autographedcat: (snoopy dance)
I was supposed to go in for my annual 40k mile oil change and checkup (also known as my annual physical) the week after Gafilk, but they called me the day before my appointment and asked me to reschedule, as their office was closed due to a completely impassable parking lot. So I ended up going in on Tuesday to be poked and prodded and have my subscription renewed for another year.

I love Leslie, my RN. She never scolds, she takes everything I say seriously, and she really makes me feel like she's a agent of support with regards to my health. I got the usual reminder about diet and exercise, and I said that I was making an effort to both eat better and exercise more, so I've started to think about the various ways I could do that.

One of the things I've done is take short breaks throughout the workday, go downstairs, and just take a short walk around the building. It gets me a bit of fresh air, and subtracts slightly from the general amount of sedentary sloth that my deskbound job typically entails. This is a good thing, but it's a drop of water in the ocean.

Problem is -- I hate exercise for the sake of exercise. I always start with good intentions, and never really make any progress. I'm reminded of the old joke about quitting smoking: "Starting a new exercise program is the easiest thing in the world. Why, I've done it myself thousands of times."

Many years ago, I first read about the Couch to 5k Program, which was designed to take people from couch potato status and ease them into a training program with the goal of being able to run a 5k race -- not to run it in a decent time, necessarily, but to complete it.

Unfortunately, at the time I first read about it, some ten years ago, the instructions all assumed that you had access to a quarter-mile track. It had instructions like "Walk for one lap, then run for 1 lap." Not having access to a track, I filed it away as intriguing but not useful to me.

A few months ago, [ profile] aiela said that she was starting to try this program, using an app on her Android phone to regulate her progress. I looked and found that there was an iPhone app as well, which i downloaded, glanced over, and promptly forgot about.

Tonight, feeling a bit restless and bored (not playing WoW turns out to be harder than I thought *grin*), I went down to Lifetime Fitness with my iPhone, a new pair of sneakers, and the determination to get through Week 1, Day 1 of the program. The C25k program lets you set up a playlist to listen to, so I queued up a podcast and kicked off the program. I settled on 2.5mph for the walking sections, and a modest 4.0mph for the running section, and set off. It wasn't that bad; honestly, I think I had more difficulty changing the treadmill speed than I did actually carrying out the routine, but I definitely felt like I had done something at the end.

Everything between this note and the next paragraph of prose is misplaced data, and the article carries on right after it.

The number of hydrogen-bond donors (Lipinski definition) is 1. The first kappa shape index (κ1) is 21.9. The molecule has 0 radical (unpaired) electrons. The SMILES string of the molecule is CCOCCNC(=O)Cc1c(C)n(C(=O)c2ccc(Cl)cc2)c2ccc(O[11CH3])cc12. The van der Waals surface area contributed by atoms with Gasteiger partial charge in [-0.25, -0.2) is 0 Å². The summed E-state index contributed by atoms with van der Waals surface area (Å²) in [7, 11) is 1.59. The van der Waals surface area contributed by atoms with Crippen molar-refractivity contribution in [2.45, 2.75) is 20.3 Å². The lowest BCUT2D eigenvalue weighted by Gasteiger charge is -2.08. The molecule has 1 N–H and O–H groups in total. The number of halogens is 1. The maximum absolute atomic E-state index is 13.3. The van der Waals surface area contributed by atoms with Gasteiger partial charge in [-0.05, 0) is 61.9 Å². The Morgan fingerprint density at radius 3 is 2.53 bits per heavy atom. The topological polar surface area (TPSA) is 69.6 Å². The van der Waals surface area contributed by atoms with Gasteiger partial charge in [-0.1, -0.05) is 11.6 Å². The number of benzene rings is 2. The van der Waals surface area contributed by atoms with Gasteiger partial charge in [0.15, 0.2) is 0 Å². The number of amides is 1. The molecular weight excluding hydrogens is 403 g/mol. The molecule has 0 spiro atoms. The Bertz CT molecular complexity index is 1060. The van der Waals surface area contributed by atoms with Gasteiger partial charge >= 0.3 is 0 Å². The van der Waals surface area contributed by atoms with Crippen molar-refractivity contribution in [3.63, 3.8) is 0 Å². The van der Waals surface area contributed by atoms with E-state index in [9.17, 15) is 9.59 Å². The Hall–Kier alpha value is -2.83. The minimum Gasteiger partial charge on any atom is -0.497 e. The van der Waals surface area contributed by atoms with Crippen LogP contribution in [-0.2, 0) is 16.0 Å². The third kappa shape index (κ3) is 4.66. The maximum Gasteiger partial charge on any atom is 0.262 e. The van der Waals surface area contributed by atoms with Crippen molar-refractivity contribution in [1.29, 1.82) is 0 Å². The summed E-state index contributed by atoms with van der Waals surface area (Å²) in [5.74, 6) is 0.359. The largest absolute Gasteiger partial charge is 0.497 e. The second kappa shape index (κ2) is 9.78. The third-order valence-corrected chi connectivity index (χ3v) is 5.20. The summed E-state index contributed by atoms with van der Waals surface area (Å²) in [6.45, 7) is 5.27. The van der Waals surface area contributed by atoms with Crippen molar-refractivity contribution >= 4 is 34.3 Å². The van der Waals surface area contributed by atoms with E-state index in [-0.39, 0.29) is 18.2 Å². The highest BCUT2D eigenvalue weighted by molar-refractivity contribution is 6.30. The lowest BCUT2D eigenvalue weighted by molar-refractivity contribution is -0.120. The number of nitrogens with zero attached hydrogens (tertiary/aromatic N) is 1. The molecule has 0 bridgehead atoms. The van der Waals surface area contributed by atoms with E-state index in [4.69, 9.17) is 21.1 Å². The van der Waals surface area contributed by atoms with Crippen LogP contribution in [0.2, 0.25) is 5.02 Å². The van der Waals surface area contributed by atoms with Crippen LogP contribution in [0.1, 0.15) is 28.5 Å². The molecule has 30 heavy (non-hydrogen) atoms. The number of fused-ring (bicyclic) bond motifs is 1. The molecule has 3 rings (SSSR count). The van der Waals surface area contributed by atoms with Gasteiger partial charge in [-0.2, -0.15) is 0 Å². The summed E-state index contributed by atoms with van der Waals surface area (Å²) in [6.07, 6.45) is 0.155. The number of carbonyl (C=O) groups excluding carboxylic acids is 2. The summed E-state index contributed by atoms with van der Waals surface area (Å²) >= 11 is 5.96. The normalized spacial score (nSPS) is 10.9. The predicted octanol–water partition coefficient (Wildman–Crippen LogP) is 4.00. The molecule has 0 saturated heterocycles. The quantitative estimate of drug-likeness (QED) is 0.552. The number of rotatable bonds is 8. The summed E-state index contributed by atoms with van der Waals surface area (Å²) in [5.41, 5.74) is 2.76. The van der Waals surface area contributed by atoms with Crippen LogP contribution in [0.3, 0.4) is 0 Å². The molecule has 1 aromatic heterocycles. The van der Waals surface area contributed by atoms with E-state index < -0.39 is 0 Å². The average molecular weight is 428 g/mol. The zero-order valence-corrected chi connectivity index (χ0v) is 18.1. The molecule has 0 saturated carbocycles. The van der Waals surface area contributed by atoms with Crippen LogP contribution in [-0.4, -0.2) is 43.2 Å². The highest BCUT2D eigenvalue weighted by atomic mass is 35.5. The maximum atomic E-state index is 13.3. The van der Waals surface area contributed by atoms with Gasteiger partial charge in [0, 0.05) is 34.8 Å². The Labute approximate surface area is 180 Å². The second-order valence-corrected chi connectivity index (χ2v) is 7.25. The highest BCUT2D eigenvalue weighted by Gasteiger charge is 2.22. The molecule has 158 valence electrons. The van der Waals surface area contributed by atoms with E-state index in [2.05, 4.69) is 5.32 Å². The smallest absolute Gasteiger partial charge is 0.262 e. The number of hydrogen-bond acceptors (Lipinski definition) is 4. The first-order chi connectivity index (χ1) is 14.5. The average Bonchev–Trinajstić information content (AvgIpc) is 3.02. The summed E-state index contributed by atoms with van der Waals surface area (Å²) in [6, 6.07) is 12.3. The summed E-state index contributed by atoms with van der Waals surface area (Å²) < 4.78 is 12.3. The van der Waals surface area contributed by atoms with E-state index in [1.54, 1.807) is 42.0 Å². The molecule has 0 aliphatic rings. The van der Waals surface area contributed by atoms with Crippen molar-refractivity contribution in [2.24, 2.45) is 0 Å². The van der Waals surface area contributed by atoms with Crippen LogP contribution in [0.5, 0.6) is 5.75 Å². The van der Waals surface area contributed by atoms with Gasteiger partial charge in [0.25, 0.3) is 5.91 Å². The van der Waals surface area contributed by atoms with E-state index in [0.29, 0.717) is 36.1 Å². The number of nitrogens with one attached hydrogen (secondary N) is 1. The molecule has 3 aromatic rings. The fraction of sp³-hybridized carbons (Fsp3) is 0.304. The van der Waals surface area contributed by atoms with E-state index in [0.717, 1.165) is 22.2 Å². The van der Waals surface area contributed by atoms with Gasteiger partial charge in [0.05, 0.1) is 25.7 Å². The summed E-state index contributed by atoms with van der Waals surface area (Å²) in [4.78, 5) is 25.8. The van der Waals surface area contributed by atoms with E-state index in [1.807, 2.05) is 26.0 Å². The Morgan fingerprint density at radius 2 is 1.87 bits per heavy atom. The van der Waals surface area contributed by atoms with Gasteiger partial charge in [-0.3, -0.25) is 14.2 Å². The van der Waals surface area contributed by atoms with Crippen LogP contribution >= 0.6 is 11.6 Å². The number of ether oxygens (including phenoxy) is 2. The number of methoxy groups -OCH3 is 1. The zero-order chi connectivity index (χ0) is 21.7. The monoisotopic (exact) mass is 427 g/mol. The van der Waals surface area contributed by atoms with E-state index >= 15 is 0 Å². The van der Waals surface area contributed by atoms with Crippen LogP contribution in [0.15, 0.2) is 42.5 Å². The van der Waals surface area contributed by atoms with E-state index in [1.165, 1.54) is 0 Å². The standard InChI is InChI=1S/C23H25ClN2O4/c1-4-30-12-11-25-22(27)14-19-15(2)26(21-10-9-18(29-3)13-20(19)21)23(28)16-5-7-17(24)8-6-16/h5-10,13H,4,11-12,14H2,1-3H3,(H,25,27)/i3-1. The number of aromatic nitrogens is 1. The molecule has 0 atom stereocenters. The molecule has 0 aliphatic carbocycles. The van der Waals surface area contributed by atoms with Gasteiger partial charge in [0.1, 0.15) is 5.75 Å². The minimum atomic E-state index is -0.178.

My hope is that the structured progression of the program will help me stick to it and actually get into the gym and stick to the schedule. My plan is to try and go Monday/Wednesday/Friday, and "Level up" every Monday. We'll see how it goes. But so far, I'm happy with it.
autographedcat: (medical - house)
I ended up taking the day off yesterday and today, and called yesterday to get an appointment with the doctor just to make sure I didn't cause myself any more serious damage than my wounded dignity. They didn't have an appointments available yesterday, but I was able to get one for 9:30am this morning. I spent most of yesterday wandering from the computer to bed to the couch, because being in any one place for very long (or indeed, in any one position) was rather painful, and what painkillers I had on hand just weren't cutting it. I did have some leftover diclofenac sodium left over from my back problems last summer, so I was taking those along with Tylenol for pain as often as allowed.

Drove down the doctor's this morning, and was seen fairly promptly. I had an appointment with the same nurse practitioner that has been managing my blood pressure and blood sugar issues; I actually think of her more as my primary doctor than my actual PCP. (In fact, I have to call my insurance company to select a new PCP, as Dr. K. has left the practice. They told me this when I was checking in, and I realized that this really wasn't a bother, since in the 7-8 years he's been my PCP, I've only seen him about 5 times. But I digress...).

After getting the blood pressure and temperature readings out of the way, she prodded and poked and moved me about to see where the pain reactions where. Luckily, I don't have the kind of radiating pain down my limbs that she was worried about. She wrote me out some prescriptions for pain medication, and sent me next door for X-rays. This was, oddly enough, the biggest bother, since taking them involved lying on my back and being rolled this way and that. I hadn't had any pain meds this morning, so I was pretty sore and annoyed by the time they were done, but not so much at them (they were very personable and kept the amount of prodding to a minimum, and what prodding they did needed to be done). He told me that I'd find out about the results probably tomorrow.

I went by the pharmacy to fill my scrips, stopped by Moe's for some lunch, then came home, took the pills and ate. I watched a little TV, but when I realized I was actually not listening to Matt Groening talk about....whatever he was talking about on the Daily Show episode I was watching, I took the cue from my body and went to bed. I slept until [ profile] kitanzi came home and got me up for dinner. We watched the Dustin Hoffman episode of Inside the Actors Studio, which was amazing, and then I played a bit of WoW to pass time until I could take another dose of meds and go to bed. Which I am now going to do.